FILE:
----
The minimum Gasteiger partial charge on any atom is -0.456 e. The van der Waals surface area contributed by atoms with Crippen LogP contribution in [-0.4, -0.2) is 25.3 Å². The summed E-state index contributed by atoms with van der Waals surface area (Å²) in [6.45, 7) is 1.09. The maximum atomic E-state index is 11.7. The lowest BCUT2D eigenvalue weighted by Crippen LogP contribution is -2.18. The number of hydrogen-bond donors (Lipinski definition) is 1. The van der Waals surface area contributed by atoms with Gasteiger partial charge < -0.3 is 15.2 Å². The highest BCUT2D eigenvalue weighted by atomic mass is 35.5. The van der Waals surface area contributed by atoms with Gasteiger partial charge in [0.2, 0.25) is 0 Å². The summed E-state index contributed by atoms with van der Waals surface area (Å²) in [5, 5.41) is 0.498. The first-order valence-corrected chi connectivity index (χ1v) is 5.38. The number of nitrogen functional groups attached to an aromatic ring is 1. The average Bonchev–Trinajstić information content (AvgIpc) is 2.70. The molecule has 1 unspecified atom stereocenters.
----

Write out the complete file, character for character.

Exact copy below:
The minimum Gasteiger partial charge on any atom is -0.456 e. The van der Waals surface area contributed by atoms with Crippen LogP contribution in [-0.4, -0.2) is 25.3 Å². The summed E-state index contributed by atoms with van der Waals surface area (Å²) in [6.45, 7) is 1.09. The maximum atomic E-state index is 11.7. The lowest BCUT2D eigenvalue weighted by Crippen LogP contribution is -2.18. The number of hydrogen-bond donors (Lipinski definition) is 1. The van der Waals surface area contributed by atoms with Gasteiger partial charge < -0.3 is 15.2 Å². The highest BCUT2D eigenvalue weighted by atomic mass is 35.5. The van der Waals surface area contributed by atoms with Gasteiger partial charge in [0.2, 0.25) is 0 Å². The summed E-state index contributed by atoms with van der Waals surface area (Å²) in [5, 5.41) is 0.498. The first-order valence-corrected chi connectivity index (χ1v) is 5.38. The number of nitrogen functional groups attached to an aromatic ring is 1. The average Bonchev–Trinajstić information content (AvgIpc) is 2.70. The molecule has 1 unspecified atom stereocenters.